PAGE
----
Married professors - one from Gonzaga, one from EWU - find themselves going suddenly online

The stress during the coronavirus crisis can come from myriad directions. For South Hill couple Drew Ayers and Karen Petruska, those stresses are generational, parental and occupational.

Both are professors at local universities, she in communications at Gonzaga and he in the Department of Theatre & Film at Eastern Washington University. Both schools' decisions to take all classes online have the couple scrambling to quickly turn classroom lessons into internet instructions, and they both worry about how that will work, and how they can help assuage their students' anxiety and stress.

"I'm an introvert already, so this doesn't really bother me," Ayers says of working from home. "The lack of routine does, though. I do like going to campus in the morning."

The couple also has to figure out the best way to care for their two kids — 4-year-old Henry and 18-month-old Margaret — who had their preschool and day care close. The couple has a babysitter a couple days a week, Ayers says, "but part of this is financial. We pay tuition for preschool and day care, we can't pay for a babysitter every day, too."

Petruska figured some of her Gonzaga peers could share child care, but then the advice to social distance came down. So instead, she and Ayers juggle work and parenthood to a whole new degree.

"We try to divide up the day," Petruska says. "One works in the morning, one in afternoon, so the other can be with the kids while the other one works."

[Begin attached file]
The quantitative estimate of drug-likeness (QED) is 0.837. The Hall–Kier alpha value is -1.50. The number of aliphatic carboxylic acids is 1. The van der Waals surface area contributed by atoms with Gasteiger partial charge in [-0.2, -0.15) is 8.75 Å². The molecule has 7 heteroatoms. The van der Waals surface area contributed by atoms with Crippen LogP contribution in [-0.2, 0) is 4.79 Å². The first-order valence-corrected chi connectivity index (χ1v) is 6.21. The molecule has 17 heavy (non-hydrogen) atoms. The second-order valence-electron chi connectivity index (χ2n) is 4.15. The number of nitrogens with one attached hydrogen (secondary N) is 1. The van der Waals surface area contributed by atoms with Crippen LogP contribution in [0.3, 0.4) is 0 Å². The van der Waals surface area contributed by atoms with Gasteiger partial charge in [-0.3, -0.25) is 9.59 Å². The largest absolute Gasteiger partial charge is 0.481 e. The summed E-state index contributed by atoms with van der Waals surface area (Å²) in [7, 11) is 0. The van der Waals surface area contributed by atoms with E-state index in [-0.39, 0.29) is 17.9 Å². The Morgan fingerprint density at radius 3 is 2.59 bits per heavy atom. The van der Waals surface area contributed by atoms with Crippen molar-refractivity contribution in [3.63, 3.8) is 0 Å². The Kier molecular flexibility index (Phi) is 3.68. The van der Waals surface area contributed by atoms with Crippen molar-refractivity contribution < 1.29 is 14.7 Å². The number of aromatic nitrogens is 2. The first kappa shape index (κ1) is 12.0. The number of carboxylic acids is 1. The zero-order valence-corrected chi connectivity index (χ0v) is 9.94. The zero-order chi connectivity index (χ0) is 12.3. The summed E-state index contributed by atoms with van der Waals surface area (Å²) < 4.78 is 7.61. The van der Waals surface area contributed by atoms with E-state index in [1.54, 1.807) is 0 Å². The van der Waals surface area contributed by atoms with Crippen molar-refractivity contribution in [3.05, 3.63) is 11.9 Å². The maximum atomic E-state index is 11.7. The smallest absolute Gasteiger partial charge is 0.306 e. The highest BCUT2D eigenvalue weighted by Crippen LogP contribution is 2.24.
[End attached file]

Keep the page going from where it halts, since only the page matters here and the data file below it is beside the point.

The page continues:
There just aren't a lot of options, Ayers says, "if we're both going to teach like we're supposed to."

The couple also has to consider when they'll get to see their families in the Midwest again. She's considering buying plane tickets for Memorial Day, just to have something to look forward to. He's worried about his 95-year-old grandmother who lives in an Iowa nursing home.

"Her time is coming sooner than later," Ayers says. "They won't let anyone visit. What if she dies? If she does, can I even go? Can there even be a funeral?"

"I have a sister who's a scientist in Seattle," Petruska adds. "She's like, 'Drew can't go. He could bring [coronavirus] to his parents, or he could bring it home [from the funeral].'"

It's a lot to consider, something they do between work, taking care of the kids and family walks and playtime in the backyard.

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About The Author

Dan Nailen

Dan Nailen is the managing editor of the Inlander, where he oversees coverage of arts and culture. He's previously written and edited for The Salt Lake Tribune, Salt Lake City Weekly, Missoula Independent, Salt Lake Magazine and The Oregonian. He grew up across the country in an Air Force family and studied at...